Employee handbooks should include what do if you are being victimized by a fellow co-worker. Yet, what happens when you report workplace harassment to your supervisor only to be viewed by them as a bully yourself? The victimized employee may find themselves in an impossible situation, especially when they have never engaged in bullying behavior and their supervisor holds a clear bias toward the real perpetrator.
When an employee reports workplace abuse to their supervisor or boss, they may be shocked to find that it comes with negative consequences for them and not the person mistreating them. Victims may be viewed as worse employees, despite their outstanding work performance. The victimizers, however, may be let off the hook for their bullying behavior, especially if they are liked by their supervisor.
A Study in Victim Blaming
Recently published in the Journal of Applied Psychology, four studies asked the question of why supervisors and bosses turn a blind eye to workplace bullying when certain employees are involved. Researchers discovered the halo effect, where positive traits mask negative ones, and the horns effect, where a person’s character is defined based on one negative trait that they have.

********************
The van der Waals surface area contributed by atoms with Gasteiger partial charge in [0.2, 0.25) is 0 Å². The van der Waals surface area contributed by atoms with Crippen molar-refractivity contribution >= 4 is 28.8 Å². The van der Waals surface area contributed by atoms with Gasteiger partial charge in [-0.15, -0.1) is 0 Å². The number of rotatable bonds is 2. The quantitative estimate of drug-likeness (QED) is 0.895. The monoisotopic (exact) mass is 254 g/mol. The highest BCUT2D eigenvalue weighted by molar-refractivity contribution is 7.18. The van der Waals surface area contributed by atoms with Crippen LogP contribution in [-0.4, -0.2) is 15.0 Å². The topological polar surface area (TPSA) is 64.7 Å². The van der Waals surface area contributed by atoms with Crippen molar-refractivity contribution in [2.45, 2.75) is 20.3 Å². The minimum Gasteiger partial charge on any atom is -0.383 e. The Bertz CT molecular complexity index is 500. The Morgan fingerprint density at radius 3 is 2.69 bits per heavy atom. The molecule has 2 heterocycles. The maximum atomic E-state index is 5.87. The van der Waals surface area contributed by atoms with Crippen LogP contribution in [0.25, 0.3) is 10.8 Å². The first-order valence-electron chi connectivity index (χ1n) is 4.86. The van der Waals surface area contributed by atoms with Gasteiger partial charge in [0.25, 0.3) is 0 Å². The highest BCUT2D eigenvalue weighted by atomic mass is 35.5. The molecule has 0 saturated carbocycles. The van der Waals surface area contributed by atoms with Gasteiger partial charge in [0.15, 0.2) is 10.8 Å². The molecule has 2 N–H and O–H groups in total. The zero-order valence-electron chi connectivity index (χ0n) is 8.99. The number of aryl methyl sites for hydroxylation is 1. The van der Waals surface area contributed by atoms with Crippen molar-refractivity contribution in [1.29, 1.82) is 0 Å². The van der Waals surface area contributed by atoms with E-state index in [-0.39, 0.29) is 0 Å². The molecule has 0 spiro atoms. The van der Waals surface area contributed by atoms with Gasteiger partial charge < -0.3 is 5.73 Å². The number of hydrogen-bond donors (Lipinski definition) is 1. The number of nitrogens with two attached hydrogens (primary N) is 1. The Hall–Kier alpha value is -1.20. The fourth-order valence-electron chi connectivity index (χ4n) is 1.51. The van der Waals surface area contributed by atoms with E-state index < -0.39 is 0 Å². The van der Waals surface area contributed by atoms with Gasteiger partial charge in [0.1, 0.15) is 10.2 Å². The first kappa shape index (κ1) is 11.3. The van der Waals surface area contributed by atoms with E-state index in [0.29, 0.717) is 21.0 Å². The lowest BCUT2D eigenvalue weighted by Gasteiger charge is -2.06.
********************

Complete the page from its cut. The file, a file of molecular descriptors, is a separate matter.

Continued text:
The first two studies found that supervisors tend to consider employees who report workplace mistreatment as being bullies themselves. Studies three and four were experiments. During these two experiments, participants evaluated employees based on their job performance, in addition to how they treated others and how they were treated.
The results of studies three and four found that even when evaluators were specifically told that the victim did not engage in the mistreatment of others, they were still viewed as bullies. In study four specifically, results found that victims also received lower job performance evaluations as a result of being victimized.
In all four studies, employees who mistreated others were less likely to be problematic if they had a high job performance. The studies concluded by recommending training on recognizing workplace biases.
Cherry Hill Employment Lawyers at Sidney L. Gold & Associates, P.C. Represent Victims of Workplace Harassment
Being the victim of workplace mistreatment can be hard to process, but when you are accused of being a bully after reporting workplace abuse to your supervisor, you may feel like you have no options. If you are being victimized at work and your supervisor turns a blind eye to the perpetrator, contact the Cherry Hill employment lawyers at Sidney L. Gold & Associates, P.C. today. Our experienced lawyers will get you through the process of filing a claim while getting you the peace of mind you deserve. For a free consultation, contact us online or call us at 215-569-1999. Located in Pennsauken, New Jersey, we serve clients throughout South Jersey.